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Question: Musculoskeletal

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An 11yo girl presents with 2 weeks of right knee pain and limp after falling off a bicycle. She has had no fever, rash, other trauma. Vital signs are: temperature 37.5, HR 80, RR 16, BP 110/60. Her exam is normal except for: a 1/6 musical systolic ejection murmur at the LLSB, acanthosis nigricans, and gait with a noticeable limp. Her right knee has no effusion, deformity, erythema, or warmth appreciable.

The appropriate initial diagnostic work-up for this patient is:

pemsou5_wp • August 25, 2020

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  1. Kelly August 25, 2020 - 10:24 pm Reply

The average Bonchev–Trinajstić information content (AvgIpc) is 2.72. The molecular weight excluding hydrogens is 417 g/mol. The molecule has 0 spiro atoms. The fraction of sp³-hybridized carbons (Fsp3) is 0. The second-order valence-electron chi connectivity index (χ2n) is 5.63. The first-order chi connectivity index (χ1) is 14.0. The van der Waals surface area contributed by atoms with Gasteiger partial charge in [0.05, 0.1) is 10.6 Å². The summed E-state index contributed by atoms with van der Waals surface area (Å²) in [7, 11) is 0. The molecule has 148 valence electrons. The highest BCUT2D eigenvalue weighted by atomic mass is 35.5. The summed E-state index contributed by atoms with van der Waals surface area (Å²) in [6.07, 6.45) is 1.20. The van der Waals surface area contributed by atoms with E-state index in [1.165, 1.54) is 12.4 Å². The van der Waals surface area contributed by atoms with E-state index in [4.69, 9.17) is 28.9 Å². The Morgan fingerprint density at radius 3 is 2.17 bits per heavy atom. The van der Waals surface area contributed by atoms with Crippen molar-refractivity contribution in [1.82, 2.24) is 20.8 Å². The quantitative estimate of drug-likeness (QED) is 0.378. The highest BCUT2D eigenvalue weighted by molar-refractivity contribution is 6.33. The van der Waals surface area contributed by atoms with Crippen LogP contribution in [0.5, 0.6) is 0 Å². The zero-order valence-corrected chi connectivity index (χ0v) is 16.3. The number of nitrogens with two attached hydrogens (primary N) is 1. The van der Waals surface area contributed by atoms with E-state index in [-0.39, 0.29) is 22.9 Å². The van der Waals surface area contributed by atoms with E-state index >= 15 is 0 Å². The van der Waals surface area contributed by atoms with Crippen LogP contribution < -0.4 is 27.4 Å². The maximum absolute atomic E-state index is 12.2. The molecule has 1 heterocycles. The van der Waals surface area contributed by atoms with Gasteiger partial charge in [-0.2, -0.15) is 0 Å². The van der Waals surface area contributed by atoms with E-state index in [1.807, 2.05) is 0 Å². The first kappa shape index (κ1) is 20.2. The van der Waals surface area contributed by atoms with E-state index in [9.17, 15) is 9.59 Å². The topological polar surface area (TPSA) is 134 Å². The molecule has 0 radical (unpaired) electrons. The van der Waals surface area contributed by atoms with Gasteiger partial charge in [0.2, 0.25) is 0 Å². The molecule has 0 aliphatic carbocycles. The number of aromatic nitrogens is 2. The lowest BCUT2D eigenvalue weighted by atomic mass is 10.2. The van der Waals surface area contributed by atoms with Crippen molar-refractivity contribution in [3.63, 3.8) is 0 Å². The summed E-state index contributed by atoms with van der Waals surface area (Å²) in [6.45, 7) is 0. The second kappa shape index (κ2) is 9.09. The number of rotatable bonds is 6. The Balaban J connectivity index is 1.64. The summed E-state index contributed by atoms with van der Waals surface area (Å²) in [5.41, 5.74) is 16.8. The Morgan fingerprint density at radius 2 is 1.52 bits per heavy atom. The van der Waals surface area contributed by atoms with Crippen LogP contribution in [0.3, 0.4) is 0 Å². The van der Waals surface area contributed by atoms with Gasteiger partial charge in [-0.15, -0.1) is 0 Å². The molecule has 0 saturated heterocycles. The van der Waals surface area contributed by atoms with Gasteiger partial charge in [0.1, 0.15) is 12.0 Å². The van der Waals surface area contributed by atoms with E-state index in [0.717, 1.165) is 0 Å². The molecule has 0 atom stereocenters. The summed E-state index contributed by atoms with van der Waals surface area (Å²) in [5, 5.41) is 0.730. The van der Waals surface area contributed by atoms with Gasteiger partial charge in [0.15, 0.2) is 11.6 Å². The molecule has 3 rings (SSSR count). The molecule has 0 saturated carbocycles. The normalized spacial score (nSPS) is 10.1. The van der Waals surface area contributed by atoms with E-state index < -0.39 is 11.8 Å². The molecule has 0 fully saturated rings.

C) Right knee 3-view radiograph and AP/frog-leg lateral pelvis radiograph
    Hip pathology may present as knee pain in pediatric patients, due to referred pain or alterations in the patient’s gait placing strain on the knee. Acanthosis nigricans is commonly found in obesity, which is a clue that this patient is at risk of slipped capital femoral epiphysis (SCFE). Even in a non-obese pediatric patient, if there is not a clear cause for knee pain, the hips should be evaluated. Extremity radiographs should always be at least 2-view, so an AP and frog-leg lateral are indicated. Klein’s line aids in diagnosing SCFE, whereby a line drawn along the superior femoral neck does not intersect the femoral head. SCFE usually presents in girls aged 10-14 years and boys aged 12-16 years, is more common in obese patients, and is bilateral in up to 40%. Once diagnosed, patients should be non-weight bearing and an orthopedist should be urgently consulted for operative pinning. SCFE places the patient at risk for avascular necrosis.

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